Mountain View's long-rumored music streaming service is finally official.
Today is only day one of Google I/O but the company has already given us plenty to talk about. Just one of the announcements made during today's marathon keynote was the launch of brand new music streaming service for Android users.
We've been hearing rumors about Google's music streaming plans for months. The last we heard, the company was negotiating with music labels to offer a subscription-based music service to rival Spotify. Today, Google announced that service. It goes by the name of Google Play Music All Access and will allow users to stream millions of songs across their devices. Google says All Access users will be able to create special radio stations for songs or artists that they love, as well as browse recommendations or explore music by genre. You can also incorporate your own collection of music, with storage space for 20,000 tracks in the cloud.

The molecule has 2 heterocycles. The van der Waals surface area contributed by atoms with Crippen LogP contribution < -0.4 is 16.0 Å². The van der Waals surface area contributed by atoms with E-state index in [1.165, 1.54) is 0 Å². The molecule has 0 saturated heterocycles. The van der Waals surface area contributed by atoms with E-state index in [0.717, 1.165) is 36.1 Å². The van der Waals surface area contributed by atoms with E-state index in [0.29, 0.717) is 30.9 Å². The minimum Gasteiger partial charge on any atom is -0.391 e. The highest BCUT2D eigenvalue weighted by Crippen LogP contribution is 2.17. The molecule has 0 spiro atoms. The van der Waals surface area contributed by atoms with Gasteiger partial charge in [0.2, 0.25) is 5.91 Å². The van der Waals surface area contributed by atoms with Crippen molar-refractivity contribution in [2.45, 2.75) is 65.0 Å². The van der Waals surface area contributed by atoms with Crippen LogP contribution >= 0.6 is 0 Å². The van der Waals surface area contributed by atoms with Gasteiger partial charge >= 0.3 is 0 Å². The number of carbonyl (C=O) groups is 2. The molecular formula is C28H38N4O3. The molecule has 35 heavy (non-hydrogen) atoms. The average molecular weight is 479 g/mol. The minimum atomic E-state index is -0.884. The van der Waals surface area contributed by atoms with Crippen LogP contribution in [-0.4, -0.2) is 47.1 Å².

Google didn't mention much about an international launch and it seems Google Play All Access Music is U.S.-only for now (boo!). Though previous rumors hinted at a three-tier format, Google just talked about one tier of service today. A monthly subscription will set you back ten bucks a month with the first month of service offered for free. No word on the ad-supported free version or the $15 unlimited music and video tier we heard about in February. Users that sign up for their month-long free trial before the end of June will get two dollars off their subscription price and will only have to pay $7.99 per month compared to the regular $9.99 pricing.
Check out our other Google I/O coverage:
Live Blog: Tune in for Live Coverage of Google I/O 2013